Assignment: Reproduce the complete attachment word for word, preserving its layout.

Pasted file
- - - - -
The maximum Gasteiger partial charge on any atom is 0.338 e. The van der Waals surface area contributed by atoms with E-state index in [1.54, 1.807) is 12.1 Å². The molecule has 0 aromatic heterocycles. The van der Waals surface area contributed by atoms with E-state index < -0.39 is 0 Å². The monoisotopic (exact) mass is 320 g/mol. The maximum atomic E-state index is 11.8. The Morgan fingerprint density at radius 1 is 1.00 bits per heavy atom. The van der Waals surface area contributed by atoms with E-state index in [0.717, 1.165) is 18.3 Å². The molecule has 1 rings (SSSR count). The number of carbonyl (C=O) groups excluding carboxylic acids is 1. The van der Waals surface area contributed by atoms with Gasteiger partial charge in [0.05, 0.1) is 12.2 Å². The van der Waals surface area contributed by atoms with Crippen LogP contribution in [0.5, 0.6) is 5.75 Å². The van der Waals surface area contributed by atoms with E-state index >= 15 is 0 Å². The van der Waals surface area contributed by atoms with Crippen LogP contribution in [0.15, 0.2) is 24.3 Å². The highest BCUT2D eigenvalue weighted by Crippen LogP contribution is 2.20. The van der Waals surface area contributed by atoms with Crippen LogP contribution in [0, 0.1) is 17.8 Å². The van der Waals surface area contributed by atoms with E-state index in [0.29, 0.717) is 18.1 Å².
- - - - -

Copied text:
The maximum Gasteiger partial charge on any atom is 0.338 e. The van der Waals surface area contributed by atoms with E-state index in [1.54, 1.807) is 12.1 Å². The molecule has 0 aromatic heterocycles. The van der Waals surface area contributed by atoms with E-state index < -0.39 is 0 Å². The monoisotopic (exact) mass is 320 g/mol. The maximum atomic E-state index is 11.8. The Morgan fingerprint density at radius 1 is 1.00 bits per heavy atom. The van der Waals surface area contributed by atoms with E-state index in [0.717, 1.165) is 18.3 Å². The molecule has 1 rings (SSSR count). The number of carbonyl (C=O) groups excluding carboxylic acids is 1. The van der Waals surface area contributed by atoms with Gasteiger partial charge in [0.05, 0.1) is 12.2 Å². The van der Waals surface area contributed by atoms with Crippen LogP contribution in [0.5, 0.6) is 5.75 Å². The van der Waals surface area contributed by atoms with E-state index >= 15 is 0 Å². The van der Waals surface area contributed by atoms with Crippen LogP contribution in [0.15, 0.2) is 24.3 Å². The highest BCUT2D eigenvalue weighted by Crippen LogP contribution is 2.20. The van der Waals surface area contributed by atoms with Crippen LogP contribution in [0, 0.1) is 17.8 Å². The van der Waals surface area contributed by atoms with E-state index in [0.29, 0.717) is 18.1 Å².